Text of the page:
The article says she has shown little interest social security or anti-poverty measures, and more interested in policing.

      • Bunji 1.1.1

        Yeah, pretty sure that website is going to have anyone with any connection with Labour as “right-wing”.
        She does have an interest in policing after growing up with her dad being the policeman in Murupara, and she was likely to have said a fair bit about policing as Labour’s Police spokesperson for a time.

        She’s also had plenty to say about child poverty and improving outcomes for children as someone who’s done a vast amount of work on Labour’s all-encompassing Children’s policy.

        She wasn’t an “adviser to Blair”, she was an senior policy adviser to the Cabinet Office and the Home Office in the UK. You could tarnish Jeremy Corbyn as right-wing for being a member of Blair’s government with as much authenticity. I don’t know what policy she developed while there, but she should be judged on that, not Blair’s action on going into Iraq.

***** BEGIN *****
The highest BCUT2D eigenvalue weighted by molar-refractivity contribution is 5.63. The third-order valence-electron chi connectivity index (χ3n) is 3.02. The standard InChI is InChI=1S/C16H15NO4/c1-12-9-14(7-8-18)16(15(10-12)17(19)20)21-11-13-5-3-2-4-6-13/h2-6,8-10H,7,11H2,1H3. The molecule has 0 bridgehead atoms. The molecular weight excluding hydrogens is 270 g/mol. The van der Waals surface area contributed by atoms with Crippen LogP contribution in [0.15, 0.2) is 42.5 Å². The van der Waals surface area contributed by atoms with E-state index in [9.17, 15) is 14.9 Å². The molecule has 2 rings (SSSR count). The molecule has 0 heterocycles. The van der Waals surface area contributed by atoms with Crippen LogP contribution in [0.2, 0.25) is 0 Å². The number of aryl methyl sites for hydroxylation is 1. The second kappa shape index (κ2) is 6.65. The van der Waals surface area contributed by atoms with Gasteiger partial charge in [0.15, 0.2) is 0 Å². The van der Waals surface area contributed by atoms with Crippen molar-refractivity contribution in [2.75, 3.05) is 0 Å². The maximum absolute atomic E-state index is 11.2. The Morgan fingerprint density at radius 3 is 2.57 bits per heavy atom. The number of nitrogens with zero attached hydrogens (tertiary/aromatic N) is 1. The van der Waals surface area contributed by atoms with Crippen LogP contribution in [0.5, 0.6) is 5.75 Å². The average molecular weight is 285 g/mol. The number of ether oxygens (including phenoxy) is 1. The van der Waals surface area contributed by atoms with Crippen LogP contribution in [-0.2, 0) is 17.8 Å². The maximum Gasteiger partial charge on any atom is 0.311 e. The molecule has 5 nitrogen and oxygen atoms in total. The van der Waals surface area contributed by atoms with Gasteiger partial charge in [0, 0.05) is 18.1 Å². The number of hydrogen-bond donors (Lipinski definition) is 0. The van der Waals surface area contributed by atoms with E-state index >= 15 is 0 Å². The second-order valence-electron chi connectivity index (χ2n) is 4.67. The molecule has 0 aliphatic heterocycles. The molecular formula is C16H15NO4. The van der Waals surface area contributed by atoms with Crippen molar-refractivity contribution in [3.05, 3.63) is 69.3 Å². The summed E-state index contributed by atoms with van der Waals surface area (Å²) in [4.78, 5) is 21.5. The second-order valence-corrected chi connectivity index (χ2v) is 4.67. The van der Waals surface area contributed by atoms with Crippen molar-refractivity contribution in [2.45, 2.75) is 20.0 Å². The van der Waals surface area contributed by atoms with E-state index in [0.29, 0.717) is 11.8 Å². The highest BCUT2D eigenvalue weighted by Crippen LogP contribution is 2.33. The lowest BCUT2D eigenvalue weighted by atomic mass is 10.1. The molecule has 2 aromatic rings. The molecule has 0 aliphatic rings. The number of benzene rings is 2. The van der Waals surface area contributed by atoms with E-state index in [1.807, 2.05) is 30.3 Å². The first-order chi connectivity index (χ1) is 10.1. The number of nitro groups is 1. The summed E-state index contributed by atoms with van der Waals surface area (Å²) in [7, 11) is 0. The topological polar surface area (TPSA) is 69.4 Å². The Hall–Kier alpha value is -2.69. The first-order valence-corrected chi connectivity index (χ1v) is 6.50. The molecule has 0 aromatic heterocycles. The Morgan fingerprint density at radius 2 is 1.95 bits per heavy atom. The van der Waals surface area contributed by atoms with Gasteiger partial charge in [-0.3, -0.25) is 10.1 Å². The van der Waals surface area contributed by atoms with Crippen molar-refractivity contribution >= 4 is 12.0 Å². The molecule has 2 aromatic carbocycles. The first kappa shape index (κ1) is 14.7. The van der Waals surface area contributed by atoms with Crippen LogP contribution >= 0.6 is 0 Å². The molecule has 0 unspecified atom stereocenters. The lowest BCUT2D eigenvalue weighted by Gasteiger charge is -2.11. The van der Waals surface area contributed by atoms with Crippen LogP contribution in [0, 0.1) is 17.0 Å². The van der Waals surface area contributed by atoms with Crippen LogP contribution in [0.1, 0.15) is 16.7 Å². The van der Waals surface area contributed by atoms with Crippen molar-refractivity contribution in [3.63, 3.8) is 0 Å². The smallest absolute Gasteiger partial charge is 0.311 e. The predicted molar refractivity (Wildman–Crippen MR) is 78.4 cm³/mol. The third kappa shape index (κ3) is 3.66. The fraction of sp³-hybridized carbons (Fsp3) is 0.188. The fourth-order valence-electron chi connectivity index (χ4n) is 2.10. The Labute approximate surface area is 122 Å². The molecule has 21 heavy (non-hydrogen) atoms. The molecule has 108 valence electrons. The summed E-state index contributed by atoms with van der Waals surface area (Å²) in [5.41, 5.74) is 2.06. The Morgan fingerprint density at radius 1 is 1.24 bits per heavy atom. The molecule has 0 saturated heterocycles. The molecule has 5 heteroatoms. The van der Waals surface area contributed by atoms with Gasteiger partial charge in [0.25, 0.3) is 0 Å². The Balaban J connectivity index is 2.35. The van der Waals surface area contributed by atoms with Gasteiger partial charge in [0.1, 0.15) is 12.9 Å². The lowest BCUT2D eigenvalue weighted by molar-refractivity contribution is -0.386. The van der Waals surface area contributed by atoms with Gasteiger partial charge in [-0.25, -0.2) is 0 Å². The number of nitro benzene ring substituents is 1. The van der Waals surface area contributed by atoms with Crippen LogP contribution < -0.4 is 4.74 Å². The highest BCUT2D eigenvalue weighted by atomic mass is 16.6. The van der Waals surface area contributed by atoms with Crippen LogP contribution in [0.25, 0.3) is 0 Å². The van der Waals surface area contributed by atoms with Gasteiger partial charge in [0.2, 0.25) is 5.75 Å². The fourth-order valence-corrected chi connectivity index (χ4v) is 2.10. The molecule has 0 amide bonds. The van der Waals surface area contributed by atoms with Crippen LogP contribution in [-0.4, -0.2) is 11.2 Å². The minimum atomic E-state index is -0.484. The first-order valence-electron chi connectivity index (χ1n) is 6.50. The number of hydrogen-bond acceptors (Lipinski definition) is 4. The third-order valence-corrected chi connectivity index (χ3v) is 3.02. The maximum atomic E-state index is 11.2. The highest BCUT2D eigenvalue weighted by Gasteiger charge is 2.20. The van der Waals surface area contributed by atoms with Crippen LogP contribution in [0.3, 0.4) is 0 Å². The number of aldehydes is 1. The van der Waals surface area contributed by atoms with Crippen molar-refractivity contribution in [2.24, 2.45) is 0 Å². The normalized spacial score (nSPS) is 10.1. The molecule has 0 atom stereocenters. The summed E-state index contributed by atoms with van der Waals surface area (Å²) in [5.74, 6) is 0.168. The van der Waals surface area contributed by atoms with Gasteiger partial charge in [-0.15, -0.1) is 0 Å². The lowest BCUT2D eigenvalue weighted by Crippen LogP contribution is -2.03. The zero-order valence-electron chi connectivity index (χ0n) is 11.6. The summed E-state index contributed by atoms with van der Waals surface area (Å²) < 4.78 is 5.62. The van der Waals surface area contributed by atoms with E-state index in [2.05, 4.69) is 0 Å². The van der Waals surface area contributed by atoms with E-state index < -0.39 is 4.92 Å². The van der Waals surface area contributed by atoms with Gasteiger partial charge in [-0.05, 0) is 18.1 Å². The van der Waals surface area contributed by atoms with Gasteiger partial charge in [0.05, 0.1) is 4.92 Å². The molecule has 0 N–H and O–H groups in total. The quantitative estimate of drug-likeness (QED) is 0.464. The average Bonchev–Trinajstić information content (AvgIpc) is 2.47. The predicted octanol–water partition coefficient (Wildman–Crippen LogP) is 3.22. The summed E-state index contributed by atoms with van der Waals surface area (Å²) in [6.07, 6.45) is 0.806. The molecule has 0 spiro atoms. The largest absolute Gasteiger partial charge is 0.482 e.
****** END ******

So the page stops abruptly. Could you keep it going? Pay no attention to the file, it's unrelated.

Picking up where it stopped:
The writing-off of the International Union of Socialist Youth I think says more about the website than the IUSY as well… No-one’s going to be ‘left-wing’ enough. But at some point you just need to get on with getting into government and improving people’s lives and not worrying about labels.

        • Bill

          I reckon that labels, where they’re accurate, shouldn’t just be tossed aside Bunji.

          Whatever the slant of the linked website (and I agree those buggers tend to over-egg everything and have the expected range and vision of the most ardent ideological devotee – ie, not a lot), it seems pretty obvious even without reading it that Ardern is a career politician. From Goff and Clark to Blair might reasonably be held to be more about understanding the machinations of politics and power than about any heartfelt conviction, no?

          And this isn’t intended as having a go – just a musing or reflection on her relationship to perceived power/authority – I’d have thought there was a veritable feast of reasons to leave the Mormon church by or before the age of 25, besides or in addition to their take on homosexuality.

          Anyway. Have NZ Labour rowed back on their WFF policy and extended it to include jobless parents btw? (You mention NZ Labour’s “all encompassing Children’s policy” in your comment)

          • weka